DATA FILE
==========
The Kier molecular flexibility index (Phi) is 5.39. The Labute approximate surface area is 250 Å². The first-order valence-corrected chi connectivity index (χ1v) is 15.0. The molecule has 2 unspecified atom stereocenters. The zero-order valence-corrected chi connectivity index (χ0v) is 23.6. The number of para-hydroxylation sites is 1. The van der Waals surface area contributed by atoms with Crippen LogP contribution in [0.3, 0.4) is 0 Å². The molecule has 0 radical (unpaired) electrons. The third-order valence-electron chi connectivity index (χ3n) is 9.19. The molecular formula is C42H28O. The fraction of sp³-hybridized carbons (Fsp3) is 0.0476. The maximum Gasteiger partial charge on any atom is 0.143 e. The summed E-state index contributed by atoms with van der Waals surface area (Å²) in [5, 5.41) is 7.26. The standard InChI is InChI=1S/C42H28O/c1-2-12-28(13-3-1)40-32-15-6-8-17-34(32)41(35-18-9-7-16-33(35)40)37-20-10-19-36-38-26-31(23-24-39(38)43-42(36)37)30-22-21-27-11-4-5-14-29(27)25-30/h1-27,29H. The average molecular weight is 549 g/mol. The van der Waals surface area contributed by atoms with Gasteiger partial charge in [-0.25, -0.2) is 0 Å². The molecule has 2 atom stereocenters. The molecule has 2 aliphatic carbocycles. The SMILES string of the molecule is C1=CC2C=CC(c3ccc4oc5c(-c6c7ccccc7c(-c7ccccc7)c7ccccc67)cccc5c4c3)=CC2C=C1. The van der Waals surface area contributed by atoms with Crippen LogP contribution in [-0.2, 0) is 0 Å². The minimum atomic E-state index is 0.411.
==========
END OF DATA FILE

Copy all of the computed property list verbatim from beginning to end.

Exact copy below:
The Kier molecular flexibility index (Phi) is 5.39. The Labute approximate surface area is 250 Å². The first-order valence-corrected chi connectivity index (χ1v) is 15.0. The molecule has 2 unspecified atom stereocenters. The zero-order valence-corrected chi connectivity index (χ0v) is 23.6. The number of para-hydroxylation sites is 1. The van der Waals surface area contributed by atoms with Crippen LogP contribution in [0.3, 0.4) is 0 Å². The molecule has 0 radical (unpaired) electrons. The third-order valence-electron chi connectivity index (χ3n) is 9.19. The molecular formula is C42H28O. The fraction of sp³-hybridized carbons (Fsp3) is 0.0476. The maximum Gasteiger partial charge on any atom is 0.143 e. The summed E-state index contributed by atoms with van der Waals surface area (Å²) in [5, 5.41) is 7.26. The standard InChI is InChI=1S/C42H28O/c1-2-12-28(13-3-1)40-32-15-6-8-17-34(32)41(35-18-9-7-16-33(35)40)37-20-10-19-36-38-26-31(23-24-39(38)43-42(36)37)30-22-21-27-11-4-5-14-29(27)25-30/h1-27,29H. The average molecular weight is 549 g/mol. The van der Waals surface area contributed by atoms with Gasteiger partial charge in [-0.25, -0.2) is 0 Å². The molecule has 2 atom stereocenters. The molecule has 2 aliphatic carbocycles. The SMILES string of the molecule is C1=CC2C=CC(c3ccc4oc5c(-c6c7ccccc7c(-c7ccccc7)c7ccccc67)cccc5c4c3)=CC2C=C1. The van der Waals surface area contributed by atoms with Crippen LogP contribution in [-0.2, 0) is 0 Å². The minimum atomic E-state index is 0.411.